Recently, if everyone you know is anything like everyone we know, they’ve been sending you articles with headlines like:
- Your Gluten Sensitivity May Be In Your Head
- Your non-celiac gluten “sensitivity” is probably not a real thing
- Is Gluten Sensitivity Fake? Maybe, We’ll Wait While You Eat A Bagel
- Report: You’re Not Sensitive to Gluten, Dummy
- Self-Diagnosed Gluten Intolerance FAKE?
- Gluten Sensitivity is Apparently Bulls**t
And, if you’re anything like us, you’re pretty annoyed about it.
The study itself focuses on non-celiac gluten sensitivity (NCGS). Our own Peter Gibson and the other authors of a milestone 2011 study providing evidence for NCGS decided to check their results. They’d found no reason why gluten would cause digestive symptoms for non-celiac people, so they wondered if something went wrong in their first study—if there were confounding variables.
In their new study, they strove to control for those variables and found “no evidence of specific or dose-dependent effects of gluten in patients with NCGS placed diets low in FODMAPs.”
Unfortunately, no one is actually reading the study.
Most of the above “articles” don’t link directly to the study (which can be found here and, by the way, came out many months ago). Instead, they link to a write-up at Real Clear Science, suggesting that’s all they read. Real, clear, and scientific though that write-up may be, it is not enough to get the whole picture, especially if one reads it selectively.
Had writers taken time to learn something before jumping on the trending topic, the headlines may have been different. Or maybe not. After all, we clicked on them, didn’t we, and isn’t that the point?
The articles feature scant information, laughable errors, and a hearty, triumphant whiff of “I TOLD you nothing was wrong with you”—missing what the researchers take as a given: something is wrong. It just might not be gluten.
Now, one study does not overturn all the other research that’s been done on NCGS. Rather, it introduces doubt—and an opportunity to provide people with better treatments for the pain and discomfort they do indeed experience.
Since no one is bothering to read the study, here are some key points:
The 37 participants:
- did not have celiac disease or other gastrointestinal diseases
- did have symptoms of IBS fulfilling Rome III criteria
- felt their symptoms improved with a gluten-free diet (though for some, the diet hadn’t helped 100%)
- were not asked about non-intestinal symptoms (other than fatigue and sleep)
Like Jenny Craig, the researchers provided three meals a day, which were:
- low-FODMAP (an acronym for fermentable oligosaccharides, disaccharides, monosaccharides, and polyols—carbs that can cause digestive distress, and are found in wheat/rye/barley, among other foods)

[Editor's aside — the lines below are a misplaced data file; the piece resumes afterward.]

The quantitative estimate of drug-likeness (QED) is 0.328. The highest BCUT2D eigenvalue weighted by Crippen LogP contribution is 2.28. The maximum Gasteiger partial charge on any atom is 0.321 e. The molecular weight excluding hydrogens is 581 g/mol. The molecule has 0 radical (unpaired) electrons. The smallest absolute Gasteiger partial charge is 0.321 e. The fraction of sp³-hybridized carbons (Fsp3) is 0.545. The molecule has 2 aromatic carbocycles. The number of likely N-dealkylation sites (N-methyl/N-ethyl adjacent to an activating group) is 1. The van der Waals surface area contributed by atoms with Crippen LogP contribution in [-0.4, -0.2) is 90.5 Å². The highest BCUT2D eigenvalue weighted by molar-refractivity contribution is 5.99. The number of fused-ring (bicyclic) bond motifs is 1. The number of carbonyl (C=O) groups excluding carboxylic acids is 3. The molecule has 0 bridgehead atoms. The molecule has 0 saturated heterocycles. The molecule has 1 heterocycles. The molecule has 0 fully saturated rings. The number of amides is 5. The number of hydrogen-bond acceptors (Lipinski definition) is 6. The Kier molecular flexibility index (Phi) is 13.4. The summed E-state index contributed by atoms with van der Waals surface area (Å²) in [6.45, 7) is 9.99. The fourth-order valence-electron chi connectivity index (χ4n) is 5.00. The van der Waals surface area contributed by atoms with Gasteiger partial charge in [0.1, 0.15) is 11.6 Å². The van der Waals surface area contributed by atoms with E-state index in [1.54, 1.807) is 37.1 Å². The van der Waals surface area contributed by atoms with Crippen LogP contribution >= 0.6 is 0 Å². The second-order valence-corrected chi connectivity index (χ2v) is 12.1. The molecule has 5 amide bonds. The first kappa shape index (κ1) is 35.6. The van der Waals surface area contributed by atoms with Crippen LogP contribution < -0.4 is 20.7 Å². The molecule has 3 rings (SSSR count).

- dairy-free (you got this one)
- low in “food chemicals”
- keyed to caloric needs but otherwise identical
- probably not that tasty
After establishing a baseline, the researchers mixed a little gluten, a lot of gluten, or a placebo into the meals. The trial was double-blind (so no one, including the researchers, knew who was getting what when) and cross-over (so participants spent some time eating each of the three kinds of meal).
The placebo was:
- lactose-free whey protein
- indistinguishable from the gluten in taste and texture
- Participants all felt better on the baseline low-FODMAP diet (compared to their GF diet).
- Some participants felt worse on the gluten-containing diets . . .
- But a similar number also felt worse, to a similar degree, on the placebo-containing diet, pointing to a “nocebo” (negative placebo) effect.
The researchers’ conclusions:
- “NCGS, as currently defined, might not be a discrete entity.”
- FODMAPs may be the primary issue, or gluten might cause symptoms only in the presence of FODMAPs.
- The gluten in this study might have been different from the gluten in the first study and thus had different effects.
- NCGS may cause mostly neurological, mood-related, and other non-digestive symptoms.
- More research is needed!
Of course, the click-me-click-me articles don’t get far beyond bullet point #1. As such, they aren’t worth getting worked up over, though that hasn’t stopped me (The Experiment’s token celiac) from practically combusting every time a friend broaches the topic. People are finally paying attention, and in all the wrong ways. It drives me bonkers.
The takeaway that few are taking away
Something other than gluten might be causing symptoms for those who consider themselves gluten-sensitive. Many researchers, doctors, and dietitians now place the blame on FODMAPs.
As editor of Sue Shepherd and Peter Gibson’s The Complete Low-FODMAP Diet and Sue Shepherd’s The Low-FODMAP Diet Cookbook (on shelves very soon!), I wish that articles would focus more on promoting this revolutionary treatment—the only evidence-supported diet for IBS—and less on dissing another.
The low-FODMAP diet doesn’t work for everyone (its success rate for IBS is about 75%), just as a gluten-free diet doesn’t work for everyone. But gluten-free may work for fewer people than we previously suspected. So if you’ve cut gluten but still have symptoms, you might want to give low-FODMAP a try.
Our guess? There’s room for both diets. And there’s plenty of room for more research.
An expanded version of this post originally appeared on Molly’s personal blog.